It owes its inspiration to an experiment Lula da Silva undertook in Brazil during his two terms which proved immensely successful, reducing poverty by a third. But Lula’s CCT had several things going for it. It was just one of many antipoverty projects; it was an enterprise that drew in civil society and labor and peasant groups, not just a bunch of government officials playing God; and it didn’t lie in the hands of a partisan group like the Department of Social Welfare and Development, and therefore the Liberal Party, determined to produce a next president. Fighting poverty wasn’t just an afterthought in Lula’s government, it was its overriding preoccupation.
That’s what makes for lasting legacies. True enough, no amount of peace-building will keep, no amount of nation-building will stand, in a society that excludes part of itself. But to be able to uplift the poor, to be able to care for the poor, you must first see them. That is something our officials, quite apart from our bishops, have yet to do.
Just as well, during his Sona, P-Noy spoke of a partnership with the people, a partnership that would see his initiatives through. I’m not so sure of this not just because in a very person-oriented country like ours, the quality of the next president will matter greatly, if not decisively, in whether we will preserve today’s gains or not. It’s also because that partnership is at best tenuous and at worst nonexistent.
The relationship is largely one-way. That P-Noy is trying to do his damnedest best for his countrymen is patent, that his countrymen are doing their damnedest best for him is not. Curiously, though P-Noy won on the strength of People Power, or “volunteer power,” and though he has the power to unlock that power, he hasn’t. His government’s mantra these last three years has been “Ask not what the people can do for their government, ask what government can do for its people.” While commendable, particularly coming after a regime dedicated to screwing the people, it is not enough.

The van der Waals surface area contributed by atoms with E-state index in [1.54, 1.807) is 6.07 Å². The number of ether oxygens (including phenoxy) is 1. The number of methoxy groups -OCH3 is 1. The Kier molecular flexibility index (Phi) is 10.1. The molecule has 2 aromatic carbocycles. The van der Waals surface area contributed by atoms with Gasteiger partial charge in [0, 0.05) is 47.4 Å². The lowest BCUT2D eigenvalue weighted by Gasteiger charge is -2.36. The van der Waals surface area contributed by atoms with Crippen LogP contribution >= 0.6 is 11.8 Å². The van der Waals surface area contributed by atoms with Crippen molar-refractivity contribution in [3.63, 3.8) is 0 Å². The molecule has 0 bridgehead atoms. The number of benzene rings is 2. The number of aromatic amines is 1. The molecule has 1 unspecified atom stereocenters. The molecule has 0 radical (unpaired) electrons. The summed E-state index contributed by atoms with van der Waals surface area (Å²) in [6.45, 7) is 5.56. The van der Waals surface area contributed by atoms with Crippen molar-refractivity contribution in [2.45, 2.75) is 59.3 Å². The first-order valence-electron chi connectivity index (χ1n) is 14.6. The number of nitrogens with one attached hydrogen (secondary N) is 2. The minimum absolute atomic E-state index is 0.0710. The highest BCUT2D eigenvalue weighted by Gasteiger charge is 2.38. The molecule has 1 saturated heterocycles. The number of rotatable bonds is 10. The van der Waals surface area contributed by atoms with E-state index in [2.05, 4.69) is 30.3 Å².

What’s needed is a real partnership, which is the people themselves, as in Brazil, taking part in their own governance, in their own uplift. What’s needed is a new activism, the kind a generation had long ago, which proposed to change the world, the kind today’s generation can have, if the Pope is to be believed, and heeded. Government alone can’t do it, whether “it” is stopping corruption or stopping poverty. It needs the help of the people. Who better than the youth? Who better than those most abundantly possessed of restlessness and idealism and dreams? Who better than those best qualified to trouble the world?
Who better than those who can mess up iniquity?
Get Inquirer updates while on the go, add us on these chat apps:
Disclaimer: The comments uploaded on this site do not necessarily represent or reflect the views of management and owner of INQUIRER.net. We reserve the right to exclude comments that we deem to be inconsistent with our editorial standards.
To subscribe to the Philippine Daily Inquirer newspaper in the Philippines, call +63 2 896-6000 for Metro Manila and Metro Cebu or email your subscription request here.
Factual errors? Contact the Philippine Daily Inquirer's day desk. Believe this article violates journalistic ethics? Contact the Inquirer's Reader's Advocate. Or write The Readers' Advocate:
c/o Philippine Daily Inquirer Chino Roces Avenue corner Yague and Mascardo Streets, Makati City,Metro Manila, Philippines Or fax nos. +63 2 8974793 to 94